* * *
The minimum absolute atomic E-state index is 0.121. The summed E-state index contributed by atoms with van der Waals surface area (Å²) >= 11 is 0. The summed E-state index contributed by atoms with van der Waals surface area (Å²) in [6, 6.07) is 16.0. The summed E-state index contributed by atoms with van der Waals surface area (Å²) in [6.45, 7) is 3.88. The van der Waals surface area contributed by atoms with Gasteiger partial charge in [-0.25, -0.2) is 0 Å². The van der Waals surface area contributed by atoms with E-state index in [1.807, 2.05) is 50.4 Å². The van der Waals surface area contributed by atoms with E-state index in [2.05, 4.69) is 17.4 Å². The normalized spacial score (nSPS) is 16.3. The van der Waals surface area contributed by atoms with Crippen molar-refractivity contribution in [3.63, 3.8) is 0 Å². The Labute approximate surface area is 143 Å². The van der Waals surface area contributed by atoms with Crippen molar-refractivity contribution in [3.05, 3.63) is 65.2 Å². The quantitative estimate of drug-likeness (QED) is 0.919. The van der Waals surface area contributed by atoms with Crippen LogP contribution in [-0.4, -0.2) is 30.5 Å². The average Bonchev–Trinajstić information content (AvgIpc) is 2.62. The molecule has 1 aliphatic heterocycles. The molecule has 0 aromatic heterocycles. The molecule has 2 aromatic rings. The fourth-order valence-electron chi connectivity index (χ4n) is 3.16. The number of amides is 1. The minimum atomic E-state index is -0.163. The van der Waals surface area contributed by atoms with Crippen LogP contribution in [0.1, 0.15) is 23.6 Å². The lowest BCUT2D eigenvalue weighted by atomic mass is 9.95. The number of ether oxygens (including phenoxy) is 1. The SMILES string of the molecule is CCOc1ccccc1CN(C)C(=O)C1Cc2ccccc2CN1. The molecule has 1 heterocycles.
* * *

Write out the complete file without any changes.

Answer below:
The minimum absolute atomic E-state index is 0.121. The summed E-state index contributed by atoms with van der Waals surface area (Å²) >= 11 is 0. The summed E-state index contributed by atoms with van der Waals surface area (Å²) in [6, 6.07) is 16.0. The summed E-state index contributed by atoms with van der Waals surface area (Å²) in [6.45, 7) is 3.88. The van der Waals surface area contributed by atoms with Gasteiger partial charge in [-0.25, -0.2) is 0 Å². The van der Waals surface area contributed by atoms with E-state index in [1.807, 2.05) is 50.4 Å². The van der Waals surface area contributed by atoms with E-state index in [2.05, 4.69) is 17.4 Å². The normalized spacial score (nSPS) is 16.3. The van der Waals surface area contributed by atoms with Crippen molar-refractivity contribution in [3.63, 3.8) is 0 Å². The Labute approximate surface area is 143 Å². The van der Waals surface area contributed by atoms with Crippen molar-refractivity contribution in [3.05, 3.63) is 65.2 Å². The quantitative estimate of drug-likeness (QED) is 0.919. The van der Waals surface area contributed by atoms with Crippen LogP contribution in [-0.4, -0.2) is 30.5 Å². The average Bonchev–Trinajstić information content (AvgIpc) is 2.62. The molecule has 1 aliphatic heterocycles. The molecule has 0 aromatic heterocycles. The molecule has 2 aromatic rings. The fourth-order valence-electron chi connectivity index (χ4n) is 3.16. The number of amides is 1. The minimum atomic E-state index is -0.163. The van der Waals surface area contributed by atoms with Crippen LogP contribution in [0.1, 0.15) is 23.6 Å². The lowest BCUT2D eigenvalue weighted by atomic mass is 9.95. The number of ether oxygens (including phenoxy) is 1. The SMILES string of the molecule is CCOc1ccccc1CN(C)C(=O)C1Cc2ccccc2CN1. The molecule has 1 heterocycles.